View details for Web of Science ID A1989R711000012
View details for PubMedID 2909669
The treatment of intrahepatic or perihepatic neoplasms by hyperthermia may be limited by the thermal sensitivity of normal liver tissue. To establish the temperature dependence of hepatic toxicity, eight canine liver lobes were exposed to a single 30-min dose of localized hyperthermia in the range of 43.0 degrees C-47.5 degrees C, induced by radiofrequency currents. Four additional liver lobes were conditioned with a pretreatment dose of 43.0 degrees C/30 min and challenged at either 44.5 degrees C/30 min or 47.5 degrees C/30 min, 4 h later. Temperature distributions were measured using implantable thermocouple sensors. Treated areas were sampled 28 days later, and liver damage was determined using histopathological criteria. Most treated sites showed only modest alterations. The parameters of tissue injury that correlated best with dose were: evidence of hepatocyte loss; focal fibrosis; and distortion of lobular architecture. Areas of necrosis were observed in several samples, but their presence or severity did not correlate with dose. Thermal damage to liver capsule, liver lobules, portal areas, and central veins did not exhibit monotonic dose-response relationships. The data do not demonstrate thermotolerance; in fact, they suggest, although do not prove, its absence. If thermotolerance did not develop, vascular effects might explain such a finding.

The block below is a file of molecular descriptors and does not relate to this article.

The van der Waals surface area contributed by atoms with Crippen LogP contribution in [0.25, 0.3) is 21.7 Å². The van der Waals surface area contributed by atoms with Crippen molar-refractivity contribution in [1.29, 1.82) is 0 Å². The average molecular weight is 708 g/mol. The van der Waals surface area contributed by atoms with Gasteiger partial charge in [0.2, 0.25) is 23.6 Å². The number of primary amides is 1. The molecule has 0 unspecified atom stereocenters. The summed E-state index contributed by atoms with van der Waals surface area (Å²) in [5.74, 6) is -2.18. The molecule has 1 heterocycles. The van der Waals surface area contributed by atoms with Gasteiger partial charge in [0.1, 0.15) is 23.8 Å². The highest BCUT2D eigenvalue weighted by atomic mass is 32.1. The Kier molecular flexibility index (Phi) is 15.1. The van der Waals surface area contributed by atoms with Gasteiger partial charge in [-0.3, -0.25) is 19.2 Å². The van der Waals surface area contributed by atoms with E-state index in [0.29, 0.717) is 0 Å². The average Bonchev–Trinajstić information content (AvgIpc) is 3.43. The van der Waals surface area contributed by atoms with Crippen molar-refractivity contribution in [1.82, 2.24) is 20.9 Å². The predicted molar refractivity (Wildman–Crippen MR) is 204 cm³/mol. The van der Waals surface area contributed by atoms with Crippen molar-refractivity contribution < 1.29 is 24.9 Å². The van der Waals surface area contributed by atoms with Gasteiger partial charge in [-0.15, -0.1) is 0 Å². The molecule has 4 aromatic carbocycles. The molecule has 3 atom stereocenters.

View details for Web of Science ID A1985ARH6200014
View details for PubMedID 4027968